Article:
Now that you have all the hardware wired up, we can setup the Raspberry Pi to communicate with it. Start by flashing the latest version of the PiTFT OS onto a micro SD card for your Raspberry Pi. You will want to use the latest PiTFT image, which can be downloaded here. Install the image to the SD card by following these instructions. Once your SD card is prepared, insert it into your Pi and power it on. You should get the raspi-config utility on your PiTFT. It may be small but it will do for now. There are a few things you must set up it raspi-config:

  1. Expand filesystem is a must.
  2. Enable Camera
  3. Disable serial port. This is so the Raspberry Pi can communicate with the FONA
  4. Enable SSH. This is essential because the A+ only has one USB port.

End setup and reboot your Pi.

By typing startx the Raspberry Pi will enter LXDE on the PiTFT. To enter LXDE over the HDMI port type

FRAMEBUFFER=/dev/fb0 startx

Step 7: Setup WiFi and Clear Desktop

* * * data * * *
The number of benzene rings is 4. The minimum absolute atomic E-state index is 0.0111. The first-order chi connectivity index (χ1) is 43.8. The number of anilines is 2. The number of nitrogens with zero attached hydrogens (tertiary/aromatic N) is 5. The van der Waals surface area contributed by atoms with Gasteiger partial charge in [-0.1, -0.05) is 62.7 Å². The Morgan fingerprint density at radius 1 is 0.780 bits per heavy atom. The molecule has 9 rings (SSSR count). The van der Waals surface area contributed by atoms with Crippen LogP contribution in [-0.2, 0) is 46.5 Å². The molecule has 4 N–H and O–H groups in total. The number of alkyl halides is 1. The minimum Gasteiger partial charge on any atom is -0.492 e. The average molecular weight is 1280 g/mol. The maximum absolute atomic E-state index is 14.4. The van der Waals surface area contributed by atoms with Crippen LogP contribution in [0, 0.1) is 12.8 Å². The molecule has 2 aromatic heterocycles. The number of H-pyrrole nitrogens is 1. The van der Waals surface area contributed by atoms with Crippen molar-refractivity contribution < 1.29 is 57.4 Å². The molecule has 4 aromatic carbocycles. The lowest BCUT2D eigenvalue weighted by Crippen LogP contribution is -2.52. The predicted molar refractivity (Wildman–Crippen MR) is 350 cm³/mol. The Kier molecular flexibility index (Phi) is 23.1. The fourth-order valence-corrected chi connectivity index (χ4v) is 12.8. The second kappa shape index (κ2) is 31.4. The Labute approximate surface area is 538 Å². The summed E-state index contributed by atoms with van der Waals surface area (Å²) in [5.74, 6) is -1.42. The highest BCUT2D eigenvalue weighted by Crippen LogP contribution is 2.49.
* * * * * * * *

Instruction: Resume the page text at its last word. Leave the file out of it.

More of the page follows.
Your phone will not have a keyboard, so in order to access a command line you will have to setup WiFi and use ssh. In the desktop, put in your network information using Wifi Config. Shutdown the Raspberry Pi and insert a Wifi dongle. If you are still unable to connect via ssh, try using a USB hub to get going. More info on setting up WiFi can be found here. Once you are connected over SSH, you can clear the Desktop icons and remove the taskbar to make your phone look more professional. The steps below are not necessary and may not work in later versions of Raspbian.

1. Change to the desktop directory with the command

cd Desktop

2. Remove all app icons with the command:

sudo rm * 

3. Go back with

cd  /home/pi

4. Open the lxsession file with the command:

sudo nano /etc/xdg/lxsession/LXDE/autostart

5. Comment out the line "@lxpanel --profile LXDE"

6. Save and exit the file.

Step 8: Finish Software Installation


To test out your FONA, install minicom with the command:

sudo apt-get install minicom

Then run:

sudo minicom -D /dev/ttyAMA0 -b 9600

You should get a serial terminal. If you type


you should get "OK" back. If you don't, check your connections. If you do, the FONA is ready for operation.

Rotate Screen

You may have noticed the text on the PiTFT is sideways and not in the orientation for a phone. Lets change that with the command:

sudo nano /etc/modprobe.d/adafruit.conf

In the file, change the "rotate" parameter to 180.

Finally, to get the Pi to automatically boot to LXDE on the PiTFT, follow this step in the adafruit guide:

Calibrate Touchscreen

Start X and see if the touchscreen is working properly. If the mouse is not in the correct spot when you tap, you will need to calibrate the touchscreen. Run this command to do so: